Author:Mayce Al Azawi
URN (permanent link):urn:nbn:de:hbz:386-kluedo-40223
Advisor:Thomas M Breuel
Document Type:Doctoral Thesis
Language of publication:English
Publication Date:2015/03/12
Year of Publication:2015
Publishing Institute:Technische Universität Kaiserslautern
Granting Institute:Technische Universität Kaiserslautern
Acceptance Date of the Thesis:2015/02/02
Date of the Publication (Server):2015/03/12
Tag:language modeling; optical character recognition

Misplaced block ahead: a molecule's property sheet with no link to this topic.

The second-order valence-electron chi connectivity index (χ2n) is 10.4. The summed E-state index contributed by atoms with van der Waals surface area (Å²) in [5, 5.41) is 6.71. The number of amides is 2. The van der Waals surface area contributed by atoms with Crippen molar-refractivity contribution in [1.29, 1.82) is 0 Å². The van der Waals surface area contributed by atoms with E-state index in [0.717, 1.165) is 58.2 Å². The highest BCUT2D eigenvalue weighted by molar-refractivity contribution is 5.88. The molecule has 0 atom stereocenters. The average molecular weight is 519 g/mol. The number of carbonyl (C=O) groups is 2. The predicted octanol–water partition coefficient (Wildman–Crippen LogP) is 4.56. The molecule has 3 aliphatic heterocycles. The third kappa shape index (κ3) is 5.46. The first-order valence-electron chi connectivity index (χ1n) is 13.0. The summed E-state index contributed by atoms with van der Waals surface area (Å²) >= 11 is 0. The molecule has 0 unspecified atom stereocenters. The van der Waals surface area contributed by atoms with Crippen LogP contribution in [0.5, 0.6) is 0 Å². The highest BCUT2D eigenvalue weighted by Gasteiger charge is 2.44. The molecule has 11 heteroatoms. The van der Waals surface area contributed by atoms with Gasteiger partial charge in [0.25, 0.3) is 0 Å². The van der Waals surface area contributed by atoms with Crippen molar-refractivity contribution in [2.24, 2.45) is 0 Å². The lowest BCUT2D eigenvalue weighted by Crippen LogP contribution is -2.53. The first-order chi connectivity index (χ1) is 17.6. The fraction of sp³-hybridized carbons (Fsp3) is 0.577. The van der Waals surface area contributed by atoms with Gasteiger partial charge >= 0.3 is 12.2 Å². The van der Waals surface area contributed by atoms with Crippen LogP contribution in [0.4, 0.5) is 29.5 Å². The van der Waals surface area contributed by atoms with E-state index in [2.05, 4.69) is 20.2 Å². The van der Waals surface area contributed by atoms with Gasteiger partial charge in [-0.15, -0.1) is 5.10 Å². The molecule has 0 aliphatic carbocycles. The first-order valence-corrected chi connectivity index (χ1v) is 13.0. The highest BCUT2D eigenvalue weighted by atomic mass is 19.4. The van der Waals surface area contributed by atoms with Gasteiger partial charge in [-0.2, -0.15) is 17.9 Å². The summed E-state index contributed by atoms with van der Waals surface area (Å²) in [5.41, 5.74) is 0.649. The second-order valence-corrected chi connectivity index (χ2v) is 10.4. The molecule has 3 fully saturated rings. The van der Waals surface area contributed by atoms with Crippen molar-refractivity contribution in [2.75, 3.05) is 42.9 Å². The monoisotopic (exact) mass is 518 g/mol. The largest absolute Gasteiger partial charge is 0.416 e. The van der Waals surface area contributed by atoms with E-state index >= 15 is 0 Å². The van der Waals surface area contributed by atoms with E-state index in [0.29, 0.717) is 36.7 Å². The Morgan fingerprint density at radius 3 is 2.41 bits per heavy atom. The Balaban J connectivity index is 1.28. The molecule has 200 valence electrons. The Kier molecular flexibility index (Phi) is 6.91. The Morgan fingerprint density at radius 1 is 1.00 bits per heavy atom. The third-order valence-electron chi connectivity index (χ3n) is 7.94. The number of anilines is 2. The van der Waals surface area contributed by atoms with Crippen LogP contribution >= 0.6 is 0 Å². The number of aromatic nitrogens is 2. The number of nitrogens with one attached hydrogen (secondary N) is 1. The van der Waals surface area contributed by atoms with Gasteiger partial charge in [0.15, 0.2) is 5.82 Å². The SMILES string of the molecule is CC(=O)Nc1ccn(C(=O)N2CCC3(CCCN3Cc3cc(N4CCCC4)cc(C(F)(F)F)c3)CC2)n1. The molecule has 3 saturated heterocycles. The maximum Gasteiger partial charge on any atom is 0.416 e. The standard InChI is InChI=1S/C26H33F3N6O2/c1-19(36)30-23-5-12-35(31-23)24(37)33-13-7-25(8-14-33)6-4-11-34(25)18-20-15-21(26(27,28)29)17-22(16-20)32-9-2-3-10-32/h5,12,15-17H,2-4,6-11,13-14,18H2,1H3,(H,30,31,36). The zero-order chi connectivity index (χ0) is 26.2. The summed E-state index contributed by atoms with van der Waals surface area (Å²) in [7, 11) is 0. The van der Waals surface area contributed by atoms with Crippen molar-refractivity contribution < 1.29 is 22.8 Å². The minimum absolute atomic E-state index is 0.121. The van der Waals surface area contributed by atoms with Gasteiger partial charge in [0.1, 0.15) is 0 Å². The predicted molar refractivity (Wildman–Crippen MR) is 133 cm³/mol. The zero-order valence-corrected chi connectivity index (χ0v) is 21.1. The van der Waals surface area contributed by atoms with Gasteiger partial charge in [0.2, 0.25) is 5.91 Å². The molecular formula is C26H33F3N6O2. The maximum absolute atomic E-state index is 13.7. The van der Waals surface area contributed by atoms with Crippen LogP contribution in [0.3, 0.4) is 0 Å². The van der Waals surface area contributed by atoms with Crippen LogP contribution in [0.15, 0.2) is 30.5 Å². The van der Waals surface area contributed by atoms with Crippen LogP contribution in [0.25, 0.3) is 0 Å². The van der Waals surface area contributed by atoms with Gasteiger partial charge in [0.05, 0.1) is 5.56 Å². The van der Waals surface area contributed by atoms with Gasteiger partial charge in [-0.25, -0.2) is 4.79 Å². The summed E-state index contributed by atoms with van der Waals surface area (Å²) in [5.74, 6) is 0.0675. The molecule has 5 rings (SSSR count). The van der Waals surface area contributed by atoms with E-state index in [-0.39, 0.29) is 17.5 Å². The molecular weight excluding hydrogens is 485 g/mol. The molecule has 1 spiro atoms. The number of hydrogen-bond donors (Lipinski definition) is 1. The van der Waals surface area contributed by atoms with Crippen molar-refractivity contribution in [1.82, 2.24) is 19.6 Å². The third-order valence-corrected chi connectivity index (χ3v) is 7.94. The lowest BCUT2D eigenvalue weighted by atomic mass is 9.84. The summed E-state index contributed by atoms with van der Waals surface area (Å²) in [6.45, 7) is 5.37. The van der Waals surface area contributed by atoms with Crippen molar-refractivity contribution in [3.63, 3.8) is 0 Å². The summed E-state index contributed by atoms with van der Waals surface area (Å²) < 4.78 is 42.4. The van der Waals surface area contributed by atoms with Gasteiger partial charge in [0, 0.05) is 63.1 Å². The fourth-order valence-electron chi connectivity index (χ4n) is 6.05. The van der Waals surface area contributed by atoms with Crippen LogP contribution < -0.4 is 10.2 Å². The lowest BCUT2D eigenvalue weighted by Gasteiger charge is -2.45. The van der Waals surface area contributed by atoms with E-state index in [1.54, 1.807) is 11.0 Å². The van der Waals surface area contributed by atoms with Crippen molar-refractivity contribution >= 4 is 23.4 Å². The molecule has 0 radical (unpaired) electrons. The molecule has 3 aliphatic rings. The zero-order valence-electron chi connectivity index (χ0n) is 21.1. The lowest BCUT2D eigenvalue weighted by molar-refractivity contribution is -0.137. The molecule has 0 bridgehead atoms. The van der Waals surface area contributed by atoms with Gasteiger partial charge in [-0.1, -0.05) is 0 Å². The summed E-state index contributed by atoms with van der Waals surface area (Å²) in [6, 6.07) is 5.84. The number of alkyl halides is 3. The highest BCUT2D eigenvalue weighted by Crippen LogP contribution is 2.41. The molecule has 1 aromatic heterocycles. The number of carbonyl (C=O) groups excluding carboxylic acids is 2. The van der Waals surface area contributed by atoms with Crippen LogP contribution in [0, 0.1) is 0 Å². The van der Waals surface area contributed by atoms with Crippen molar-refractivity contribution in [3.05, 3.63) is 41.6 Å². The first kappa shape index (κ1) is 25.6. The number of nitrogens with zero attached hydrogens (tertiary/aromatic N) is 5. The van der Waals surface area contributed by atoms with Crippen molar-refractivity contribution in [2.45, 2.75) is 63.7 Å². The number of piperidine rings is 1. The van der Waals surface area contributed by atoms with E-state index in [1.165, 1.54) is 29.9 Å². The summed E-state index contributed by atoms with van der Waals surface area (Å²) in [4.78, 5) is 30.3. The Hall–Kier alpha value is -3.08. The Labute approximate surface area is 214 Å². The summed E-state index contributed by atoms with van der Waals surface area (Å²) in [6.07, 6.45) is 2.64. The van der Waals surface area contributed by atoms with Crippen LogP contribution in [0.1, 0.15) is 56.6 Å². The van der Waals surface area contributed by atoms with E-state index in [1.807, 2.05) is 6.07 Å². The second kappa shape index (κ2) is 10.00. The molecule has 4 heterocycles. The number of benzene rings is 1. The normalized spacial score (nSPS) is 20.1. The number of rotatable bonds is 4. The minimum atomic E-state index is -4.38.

GND-Keyword:artificial neural network; document analysis; historical documents; image processing; long short-term memory; weighted finite-state transducers
Number of page:XVIII, 115
Faculties / Organisational entities:Fachbereich Informatik
CCS-Classification (computer science):J. Computer Applications
DDC-Cassification:0 Allgemeines, Informatik, Informationswissenschaft / 004 Informatik
MSC-Classification (mathematics):00-XX GENERAL
Licence (German):Standard gemäß KLUEDO-Leitlinien vom 13.02.2015